Have you ever wondered if what you’re doing day in and day out in your business is actually having an impact?
Maybe you’re looking back on the past week, month or year and feel that you have nothing to show for all those crazy long, dangerously caffeinated hours spent hunching over your laptop?
You see others in your space achieving the success you’ve hustled so hard for and wondering when it will be time for your moment in the sun?
We have to decide which stats or metrics will be most meaningful to what it is we are trying to achieve, and then commit to tracking them faithfully.
Unless you have a crystal ball, there’s really no way to know if something will work until you just dive in and try it on for yourself!
But trying new things is really only beneficial if you have a way to see if they actually worked.
Back when I was still just a one-woman show, I legit looked so forward to Monday mornings, because I knew that was the day I would sit down and track EVERYTHING in my business.
Even once I had hired my first assistant and could have handed this task off, I still held on to it for myself for quite a long time.
Because even though sorting through stats and spreadsheets may not sound super exciting and sexy, nothing lights a fire under your butt like being able to watch your numbers grow!
You’ll have all these useful insights that other business owners only dream of getting their hands on, and the best part is that they are 100% relevant to your audience and offerings.
(Not just some general business stats you Googled and have zero clue what to do with.) ♀️
So if you have yet to start tracking any sort of success metrics in your business, this is your PSA to start now, exactly where you’re at.
Don’t wait until you have more or better results to track, or even until you have a clearer idea of where your business is headed.
I promise you, you’ll wish you had started today!
So, what should you be tracking?
There are 4 categories of success metrics you’ll want to keep an eye on.
The first category of success metrics to be measuring in your business is what you are creating, or basically how it is you plan to market your business.
So if you are blogging, vlogging, podcasting, posting, whatever…you want to be keeping track of things like:
How many pieces of content you created in that time period
The general topics your content covered
When and where your content was posted
How many likes, views, page visits, or listens that bit of content received.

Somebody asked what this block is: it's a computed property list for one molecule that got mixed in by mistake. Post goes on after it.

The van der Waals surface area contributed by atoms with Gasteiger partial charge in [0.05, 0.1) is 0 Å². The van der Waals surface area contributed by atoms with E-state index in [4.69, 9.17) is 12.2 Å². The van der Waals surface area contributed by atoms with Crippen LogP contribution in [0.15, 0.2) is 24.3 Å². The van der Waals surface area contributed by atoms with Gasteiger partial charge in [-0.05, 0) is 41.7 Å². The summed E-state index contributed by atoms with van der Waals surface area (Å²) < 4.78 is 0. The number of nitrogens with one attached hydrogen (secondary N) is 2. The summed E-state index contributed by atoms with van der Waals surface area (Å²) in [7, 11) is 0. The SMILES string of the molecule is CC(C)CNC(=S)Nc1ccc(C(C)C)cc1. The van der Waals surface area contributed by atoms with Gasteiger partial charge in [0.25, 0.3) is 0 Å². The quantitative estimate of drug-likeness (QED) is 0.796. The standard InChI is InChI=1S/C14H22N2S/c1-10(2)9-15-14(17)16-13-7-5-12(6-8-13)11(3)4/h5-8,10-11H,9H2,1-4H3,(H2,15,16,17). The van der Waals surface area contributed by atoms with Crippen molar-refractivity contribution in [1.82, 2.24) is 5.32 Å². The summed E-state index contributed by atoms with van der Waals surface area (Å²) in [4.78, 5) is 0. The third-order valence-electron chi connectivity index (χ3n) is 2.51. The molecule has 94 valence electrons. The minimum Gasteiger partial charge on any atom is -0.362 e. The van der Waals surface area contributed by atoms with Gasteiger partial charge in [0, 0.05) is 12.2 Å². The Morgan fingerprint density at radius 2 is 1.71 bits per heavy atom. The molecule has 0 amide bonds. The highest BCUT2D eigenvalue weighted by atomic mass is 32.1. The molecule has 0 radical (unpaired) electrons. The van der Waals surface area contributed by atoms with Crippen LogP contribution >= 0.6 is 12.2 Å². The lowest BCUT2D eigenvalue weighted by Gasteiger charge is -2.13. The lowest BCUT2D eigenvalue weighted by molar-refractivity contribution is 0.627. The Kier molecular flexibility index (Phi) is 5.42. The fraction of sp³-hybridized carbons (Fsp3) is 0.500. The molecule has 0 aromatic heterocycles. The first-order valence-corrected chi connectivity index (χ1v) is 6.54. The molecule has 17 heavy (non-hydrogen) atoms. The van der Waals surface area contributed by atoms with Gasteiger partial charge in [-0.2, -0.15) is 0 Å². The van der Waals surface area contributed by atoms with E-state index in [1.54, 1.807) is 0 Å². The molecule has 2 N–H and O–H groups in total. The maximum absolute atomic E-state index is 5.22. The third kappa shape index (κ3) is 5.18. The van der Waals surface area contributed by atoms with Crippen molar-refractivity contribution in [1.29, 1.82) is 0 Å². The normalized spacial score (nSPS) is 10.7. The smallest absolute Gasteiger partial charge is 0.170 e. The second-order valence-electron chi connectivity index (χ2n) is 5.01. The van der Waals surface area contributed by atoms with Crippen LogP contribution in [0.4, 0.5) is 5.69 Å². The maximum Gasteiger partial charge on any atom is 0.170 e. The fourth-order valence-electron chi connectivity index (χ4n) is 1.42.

Watching your content trends over several weeks and months can help you decide what type of content would be most valuable for you to focus on creating in the future, and even which platform seems to be driving the most traffic to wherever your paid offerings live (A.K.A your website!)
You’ll also be able to spot cyclical trends, and be more intentional with your marketing efforts around the times when your business tends to get more engagement.
This can be something as simple as posting to Instagram at a time of day where your post is most likely to be seen by your audience, to planning months in advance for things like sales and live launches.
It also helps you to understand what’s worth your time and what basically amounts to pencil pushing in your business.
Just to give you an example, for me, Instagram brings in very very little traffic, (probably because I’m not super active on there) but either way, a few years ago I gave myself permission to take a whole year off from Instagram, and honestly never really came back to it until recently when I felt I had a bit more bandwidth for trying new ways of engaging with my audience and marketing my business.
Another thing that falls under this “what you create” category is any paid advertising you plan to do such as Facebook Ads, Google Ads, or Promoted Pins.
We find that our paid promotions tend to have a bit of a life expectancy, and that if left on too long, the cost per click or cost per lead generated starts to creep up and up.
Tracking results and any tweaks you’ve made to your campaigns lets you know when it’s time to ramp up your budget, or when it’s time to hit pause on the spending.
One last important bit of this “what you create” category is the general content that lives on your website.
So you’ll want to check in frequently with stats like your:
Domain authority (how much search engines view you as an expert on your topic)
Monthly site visitors – both new and returning users
Conversion rate – how many of those visitors actually took the action you were hoping they would
Exit pages – or where on your site you tend to lose the most people to that back or close browser button.
And so on!
If you want a list of website stats to track and how to track them, check out my post: How to set up and use Google Analytics for your Squarespace site.
Even if you are using a different platform for your website, the steps I share for finding and tracking your stats using Google Analytics should be pretty helpful for getting started!
Tracking your sales metrics is great for more than just seeing whether you’ve hit your revenue goals for that quarter!
It can actually be the easiest way to spot when something isn’t working on your site!
Building sales funnels is a complicated business, and all it takes is one broken link to seriously kill your conversion rates.